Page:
A Cajun sculptor who gained international admiration far from his Evangeline Parish boyhood home has died of colon cancer.
Keith Sonnier, 78, grew up in Mamou, son of a small-town merchant, and attended local schools and the University of Southwestern Louisiana, now the University of Louisiana at Lafayette. After graduation he studied painting briefly in Paris, then enrolled at Rutgers University, where the art department enjoyed a robust reputation for pop art.
Sonnier’s sculptural work, championed by a Rutgers faculty of notable contemporary artists like Roy Lichtenstein and Robert Morris, drew notice in New York early in his career, especially for his use of unlikely matter like colored neon, rubber and glass. By the late 1960s, his work had been displayed at the Whitney Museum of American Art in New York City.
Herman Mhire, former UL Lafayette art faculty member, said Sonnier was among a group of students influenced by Calvin Harlan, an art professor at the university in the 1950s and '60s. He was close friends with UL graduate and musician and photographer Dickie Landry of St. Martin Parish, and others from the Gulf Coast, including artist Robert Rauschenberg, whose family lived in Lafayette. The artists supported one another in navigating the New York City arts scene. Landry played at gallery openings for Rauschenberg and Sonnier and other artists.
In a Monday story about Sonnier’s death, published in ArtForum, the publication noted that in 1969, “Sonnier began his “Ba-O-Ba” series,” which became a lifelong pursuit. “Titled after a Cajun expression meaning ‘color bath’ or ‘light bath,’ the ‘Ba-O-Ba’ works combine colored neon and reflective glass shapes in abstract compositions based on the Golden Ratio,” the publication said.
Sonnier received a Guggenheim fellowship and two National Endowment for the Arts grants. Pace Gallery, with whom he’d exhibited for the past 15 years, said Sonnier had been the focus of some 150 one-artist exhibitions, including at the Alexandria (Louisiana) Museum of Art and the New Orleans Museum of Art.
The College of the Arts at the University of Louisiana at Lafayette awarded Sonnier the SPARK Lifetime Achievement Award in 2014. The award honors alumni and members of the community who have advanced the arts in Louisiana and across the country. Other SPARK Award winners included painter George Rodrigue, architect A. Hays Town, musician Michael Doucet avec BeauSoleil, Landry and Mhire.
Sonnier's work was shown internationally at sites including the Pompidou Center in Paris; Sprengel Museum, Hanover; the National Gallery of Australia; Neue Nationalgalerie, Berlin; and the Musée d'Art Moderne et d'Art Contemporain, Nice.
His work was also featured in more than 360 group exhibitions, Pace Gallery said in a published statement, and was included at Tokyo Biennial; Indian Triennial, New Delhi; the Venice Biennale; the Whitney Biennial; International Biennial Exhibition of Prints, Tokyo; Biennale de Paris; Biennale des Friedens, Hamburg; and the Bi-City Biennale of Urbanism\Architecture, Hong Kong.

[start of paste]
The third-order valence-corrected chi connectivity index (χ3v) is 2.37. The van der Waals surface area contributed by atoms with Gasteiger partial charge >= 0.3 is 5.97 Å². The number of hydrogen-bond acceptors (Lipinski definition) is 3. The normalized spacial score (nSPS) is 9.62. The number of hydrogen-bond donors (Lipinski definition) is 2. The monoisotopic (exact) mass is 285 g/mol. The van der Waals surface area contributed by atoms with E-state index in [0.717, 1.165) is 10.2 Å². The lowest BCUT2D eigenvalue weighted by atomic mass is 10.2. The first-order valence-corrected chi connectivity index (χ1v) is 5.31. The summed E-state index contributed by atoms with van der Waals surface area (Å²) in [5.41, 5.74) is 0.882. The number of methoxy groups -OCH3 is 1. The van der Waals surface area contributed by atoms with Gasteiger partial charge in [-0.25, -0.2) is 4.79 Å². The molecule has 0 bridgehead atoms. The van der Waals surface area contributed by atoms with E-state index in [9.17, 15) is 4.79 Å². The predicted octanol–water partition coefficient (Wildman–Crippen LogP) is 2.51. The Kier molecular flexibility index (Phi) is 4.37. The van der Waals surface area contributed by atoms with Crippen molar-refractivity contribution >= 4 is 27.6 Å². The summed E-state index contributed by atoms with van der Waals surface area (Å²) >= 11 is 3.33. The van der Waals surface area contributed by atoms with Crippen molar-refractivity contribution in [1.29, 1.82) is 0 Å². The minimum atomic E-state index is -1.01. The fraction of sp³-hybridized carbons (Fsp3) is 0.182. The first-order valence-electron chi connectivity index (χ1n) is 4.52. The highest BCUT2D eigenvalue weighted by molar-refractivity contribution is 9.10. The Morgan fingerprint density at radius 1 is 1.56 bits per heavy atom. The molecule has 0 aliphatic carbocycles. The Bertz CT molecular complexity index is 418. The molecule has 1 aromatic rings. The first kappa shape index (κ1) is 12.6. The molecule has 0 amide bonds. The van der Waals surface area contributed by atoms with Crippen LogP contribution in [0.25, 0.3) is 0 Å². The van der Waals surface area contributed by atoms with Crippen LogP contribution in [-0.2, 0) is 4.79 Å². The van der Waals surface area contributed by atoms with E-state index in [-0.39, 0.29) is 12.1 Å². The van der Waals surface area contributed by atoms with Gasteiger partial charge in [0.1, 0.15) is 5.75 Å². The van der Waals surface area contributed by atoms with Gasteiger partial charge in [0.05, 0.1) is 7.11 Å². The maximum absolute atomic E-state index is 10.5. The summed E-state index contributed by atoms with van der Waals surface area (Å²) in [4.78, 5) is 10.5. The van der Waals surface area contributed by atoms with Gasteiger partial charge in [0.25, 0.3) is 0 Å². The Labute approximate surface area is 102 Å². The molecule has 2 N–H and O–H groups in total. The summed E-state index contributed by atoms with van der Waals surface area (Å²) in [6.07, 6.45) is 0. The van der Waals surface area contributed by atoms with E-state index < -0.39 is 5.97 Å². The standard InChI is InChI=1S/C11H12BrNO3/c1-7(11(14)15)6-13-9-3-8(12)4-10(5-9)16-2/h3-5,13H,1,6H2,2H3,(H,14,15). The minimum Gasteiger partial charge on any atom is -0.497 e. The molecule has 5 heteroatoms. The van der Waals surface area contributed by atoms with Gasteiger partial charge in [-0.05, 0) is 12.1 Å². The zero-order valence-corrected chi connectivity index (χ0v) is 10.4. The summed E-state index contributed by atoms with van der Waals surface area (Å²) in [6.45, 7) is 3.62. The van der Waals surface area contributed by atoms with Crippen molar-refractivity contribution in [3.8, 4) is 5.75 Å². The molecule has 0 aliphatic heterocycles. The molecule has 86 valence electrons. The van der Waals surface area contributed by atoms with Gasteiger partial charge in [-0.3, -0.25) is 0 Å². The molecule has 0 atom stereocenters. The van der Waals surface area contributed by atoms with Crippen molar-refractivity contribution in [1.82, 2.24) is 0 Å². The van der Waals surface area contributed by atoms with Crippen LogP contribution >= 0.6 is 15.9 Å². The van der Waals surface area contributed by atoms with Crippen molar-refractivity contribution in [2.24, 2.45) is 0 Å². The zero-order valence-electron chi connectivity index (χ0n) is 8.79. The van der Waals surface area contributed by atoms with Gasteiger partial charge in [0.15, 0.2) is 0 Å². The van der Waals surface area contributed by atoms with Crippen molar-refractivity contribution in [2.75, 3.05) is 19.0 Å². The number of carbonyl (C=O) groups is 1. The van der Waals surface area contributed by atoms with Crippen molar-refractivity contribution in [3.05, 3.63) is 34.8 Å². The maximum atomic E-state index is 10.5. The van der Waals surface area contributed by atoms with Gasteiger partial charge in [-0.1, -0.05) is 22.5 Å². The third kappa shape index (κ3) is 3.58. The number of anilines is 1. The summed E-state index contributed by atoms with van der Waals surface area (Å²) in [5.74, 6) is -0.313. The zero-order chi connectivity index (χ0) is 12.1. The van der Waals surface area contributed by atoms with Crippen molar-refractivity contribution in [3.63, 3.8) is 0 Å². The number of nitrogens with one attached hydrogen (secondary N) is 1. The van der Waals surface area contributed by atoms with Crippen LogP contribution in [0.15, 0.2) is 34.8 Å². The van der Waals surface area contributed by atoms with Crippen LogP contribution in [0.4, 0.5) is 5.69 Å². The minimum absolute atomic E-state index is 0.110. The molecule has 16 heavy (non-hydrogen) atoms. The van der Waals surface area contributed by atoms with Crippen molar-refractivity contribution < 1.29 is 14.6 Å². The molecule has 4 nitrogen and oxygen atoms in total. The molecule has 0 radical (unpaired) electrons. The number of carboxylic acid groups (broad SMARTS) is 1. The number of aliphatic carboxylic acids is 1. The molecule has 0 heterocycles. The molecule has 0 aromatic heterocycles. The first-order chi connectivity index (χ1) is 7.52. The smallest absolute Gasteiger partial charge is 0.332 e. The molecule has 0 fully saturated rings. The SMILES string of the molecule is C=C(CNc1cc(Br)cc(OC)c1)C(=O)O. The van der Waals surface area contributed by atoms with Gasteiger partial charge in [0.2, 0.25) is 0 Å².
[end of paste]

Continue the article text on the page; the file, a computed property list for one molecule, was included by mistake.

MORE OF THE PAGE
At mid-career, Sonnier turned to large-scale public artworks, including Lightway, a kilometer-long light corridor at Munich’s International Airport.
Recent exhibitions included “Keith Sonnier: Until Today,” his first U.S. solo exhibition since the 1980s at the Parrish Art Museum in Water Mill, New York; and “Louisiana Suite” at the Kasmin in New York City.
"Keith Sonnier: Until Today is the first comprehensive museum survey for Keith Sonnier, a pioneering figure in conceptual, post-minimal, video and performance art of the late 1960s," said notes to the exhibition at the New Orleans Museum of Art. "... Sonnier was one of the first artists to incorporate light into sculpture: an innovation that forms the foundation of his subsequent work."
NOMA said, "Since the late 1960s, Sonnier has continued to forge a sculptural language that defies easy categorization. From his earliest investigations of fleeting and unstable materials like lint, latex and neon, to his later expressions of the way architecture, light and form come together to shape human experience, communication and interconnection, Sonnier’s art has radically reframed sculpture’s role and function."
Landry, friends with Sonnier for 52 years, said, "You couldn’t find more of a Southern gentleman."
"He had great insight about human beings and what makes art great and what makes a great artist," Landry recounted. Landry said he moved to New York City in 1969, and through Sonnier met Philip Glass and Richard Serra, with whom he played for many years as part of the Philip Glass Ensemble. He said seven people from Acadiana eventually played in the ensemble, which he joined in 1969.
The Hilliard Museum on the UL Lafayette campus showed his work in 2014. The museum owns two of Sonnier’s works, one a painting and the second a sculpture, museum director LouAnne Greenwald said.
The Hilliard Art Museum expressed its sadness at Sonnier's passing.
Curator of Exhibitions, Ben Hickey, said: "His work holds a special place for me because I saw my first Sonnier while in grad school. It was his public installation, "Motordom," commissioned for the Los Angeles Caltrans District headquarters in 2004.
"Motordom" did what so many textbooks could not explain about his work. Its blinking neon lights vividly illuminated the night and created an environment that was sublime and immersive but also referenced tail lights in Los Angeles traffic. Standing there was akin to experiencing a sense of being rather than like looking at a work of art. I was in a place feeling the endless possibilities art holds.
"When I think of Sonnier’s work I do not think of his many accolades. I think of freedom of expression and optimism. I am immensely sad he has passed away but am glad his work taught me so much, especially in our uncertain historic moment when optimism is needed."
A daughter, Olympia Sonnier, survives Sonnier.